0e07357..f01710d  master -> master

If you find it hard to follow, you should look into this quick tutorial.

The .gitignore File

It is a good habit to add a .gitignore file to your repository, which contains a list of files ignored by git. LaTeX produces many auxiliary files during its typesetting process, which differ depending on the OS you use and the installed TeX version. It is a good idea to exclude them, especially when collaborating with other people on a paper. Adding files is straightforward, add file names and separate them using newlines. You can even use wildcards using the * symbol, or exclude entire folders (e.g. output/). Whether to add PDF-files to the repository is a matter of taste. I always commit the current state of my work as pdf because it makes it easy to look at versions of previous commits.

Use the Power of GIT and github

Once set up, the full power of git and github lies beneath your fingertips.

Commit often!

When working with versioning systems, it is recommended to commit early and often! Changes to the text are by far more comprehensible and it avoids conflicts when working with multiple people on a text!

Updating the repository is straightforward, just run git add <your File>, create a git commit and git push it to the server. If you just want to update all files in the repository, you can use git commit -a instead of tediously git add‘ing all changed files.

All commits can be viewed at your projects github page.

Here you can see the changes made to the repository in every commit. Each line can also be commented to trigger a discussion or give feedback! These views are called DIFFs.

Structure your LaTeX Documents

It is often a good idea to divide your chapters or sections into individual files and include them in a master file via the \input command. A barebone TeX file could look like this:


Besides keeping the project structured, it reduces the number of conflicts when you also work with co-authors. I also found it useful to separate each sentence in the following way:

\section{Proof of Everything}
\noindent This is my introduction to this chapter.
I divide every sentence with a comment.
This way it is easy to identify huge sentences that are hard to read and to understand and everybody knows how hard these sentences are to find in the text when you have a lot of text and well you know what I mean.
Sentences can also be easily commented out this way.
Changes made to Tex files structured like this are well readable using the github diff view.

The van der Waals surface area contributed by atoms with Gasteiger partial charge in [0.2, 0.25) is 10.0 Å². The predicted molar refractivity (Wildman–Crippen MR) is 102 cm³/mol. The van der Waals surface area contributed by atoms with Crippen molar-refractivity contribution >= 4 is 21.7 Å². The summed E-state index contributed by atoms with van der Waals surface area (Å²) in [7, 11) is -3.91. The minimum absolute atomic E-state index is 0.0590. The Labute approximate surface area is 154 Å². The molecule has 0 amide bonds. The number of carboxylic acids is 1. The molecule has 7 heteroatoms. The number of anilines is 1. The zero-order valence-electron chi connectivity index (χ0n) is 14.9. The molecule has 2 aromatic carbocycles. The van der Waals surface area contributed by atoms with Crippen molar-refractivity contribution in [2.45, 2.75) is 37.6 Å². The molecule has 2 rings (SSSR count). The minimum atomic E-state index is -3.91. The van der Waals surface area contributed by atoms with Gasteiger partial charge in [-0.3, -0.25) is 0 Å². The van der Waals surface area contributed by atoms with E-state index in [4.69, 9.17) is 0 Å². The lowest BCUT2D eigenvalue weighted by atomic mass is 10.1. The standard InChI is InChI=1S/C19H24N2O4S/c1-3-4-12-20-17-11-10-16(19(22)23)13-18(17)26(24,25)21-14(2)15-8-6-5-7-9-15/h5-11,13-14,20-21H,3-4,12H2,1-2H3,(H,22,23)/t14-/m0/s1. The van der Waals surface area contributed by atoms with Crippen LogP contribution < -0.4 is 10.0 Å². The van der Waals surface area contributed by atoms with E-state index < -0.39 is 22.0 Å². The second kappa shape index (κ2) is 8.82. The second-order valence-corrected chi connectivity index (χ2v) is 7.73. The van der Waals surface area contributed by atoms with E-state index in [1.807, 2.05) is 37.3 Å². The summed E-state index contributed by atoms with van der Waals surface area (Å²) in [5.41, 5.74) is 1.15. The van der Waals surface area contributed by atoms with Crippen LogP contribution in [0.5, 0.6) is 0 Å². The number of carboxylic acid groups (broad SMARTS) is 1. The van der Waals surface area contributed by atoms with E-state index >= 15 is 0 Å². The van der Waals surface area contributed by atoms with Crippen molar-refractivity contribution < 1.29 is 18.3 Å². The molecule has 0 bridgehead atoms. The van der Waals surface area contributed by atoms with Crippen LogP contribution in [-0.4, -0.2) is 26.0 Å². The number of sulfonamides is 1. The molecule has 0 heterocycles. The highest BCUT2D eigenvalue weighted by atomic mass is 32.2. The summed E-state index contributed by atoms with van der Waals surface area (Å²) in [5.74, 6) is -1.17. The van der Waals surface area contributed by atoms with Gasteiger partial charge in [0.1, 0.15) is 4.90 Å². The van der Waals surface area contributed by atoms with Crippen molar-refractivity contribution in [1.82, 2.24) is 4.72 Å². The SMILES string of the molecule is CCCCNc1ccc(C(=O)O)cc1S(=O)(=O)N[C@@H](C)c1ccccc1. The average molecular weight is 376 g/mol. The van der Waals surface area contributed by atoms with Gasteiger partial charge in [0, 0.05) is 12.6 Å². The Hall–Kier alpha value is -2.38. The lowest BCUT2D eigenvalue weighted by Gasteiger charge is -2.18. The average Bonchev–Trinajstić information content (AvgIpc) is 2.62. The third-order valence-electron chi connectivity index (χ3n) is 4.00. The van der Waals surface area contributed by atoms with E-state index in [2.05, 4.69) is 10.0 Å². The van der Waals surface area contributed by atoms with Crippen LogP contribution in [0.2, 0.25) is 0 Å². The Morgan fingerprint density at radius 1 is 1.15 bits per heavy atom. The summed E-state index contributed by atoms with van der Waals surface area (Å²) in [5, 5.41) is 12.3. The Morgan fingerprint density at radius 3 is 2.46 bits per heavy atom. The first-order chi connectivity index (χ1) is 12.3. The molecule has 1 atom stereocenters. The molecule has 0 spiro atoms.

Use the Social Features!

Having all authors of a scientific paper in one place is rare. Exchange of ideas and feedback via email is tedious. The build in Wiki for each repository is a great way for collecting and summarizing ideas. Even in public repositories you can restrict access to the wiki to collaborators only if you want to keep it more private.

The issue and milestone system is packed with useful features for discussing the current process of the work. Discussions can even be referenced to commits. All information is kept at one place, communication is synchronized and you don’t need to look up old mails with chunks of information any more!

Use Branches

Say you want to write a new section, but it will take a couple of days. At the same time, you do not want to change the repository all the time, forcing your co-authors to git pull every time they also want to edit the paper. GIT was designed with such cases in mind! You can simply create your own sub-repository, called a branch, edit it and merge it together with the master-branch.

# Create new 'my-section' branch
$ git branch my-section
# List all branches
$ git branch
  * master
# Switch to 'my-section' branch
$ git checkout my-section
  Switched to branch 'my-section'
# Make changes and upload them (-a adds all locally changed files to the repo)
$ git add my-section.tex
$ git commit -a -m "added my new section"
  [my-section fce493f] added my new section
   2 files changed, 9 insertions(+)
   create mode 100644 my-section.tex
# Switch back to the Master branch and merge the sections
$ git checkout master
  Switched to branch 'master'
  Your branch is up-to-date with 'origin/master'.
$ git merge my-section
  Updating f01710d..fce493f
   Example.tex    | 1 +
   my-section.tex | 8 ++++++++
   2 files changed, 9 insertions(+)
   create mode 100644 my-section.tex
$ git push

Create Releases

Releases are a great feature to freeze commits. I use it to save important milestones, such as the blind submission for reviewing.

Use All the Features!

Just kidding. But github offers a ton of other features I did not cover in this post. To get an impression about githubs power, head over to its feature page.

They even work on their own editor Atom, which supports LaTeX but isn’t as functional as the packages in Textmate or Sublime Text.

Closing Remarks

There is no right way to write. All these examples are based on my own experience, my own way to work and what I found enough to share it with you. Surely there are much more different ways to use GIT and github for writing. Also, there are great cloud-based LaTeX editors, which also allow collaborative editing (e.g. ShareLaTeX). Please feel free to make remarks in the comment section!

Since I feel that openness plays a crucial role in scientific research, we do good in using these systems and break out of our isolated bubbles and have open discussions about our work and how it develops. Tools like github allow us to do so!


This is what reviewing revisions can look like if your co-authors use this workflow. I find this pretty awesome 💙.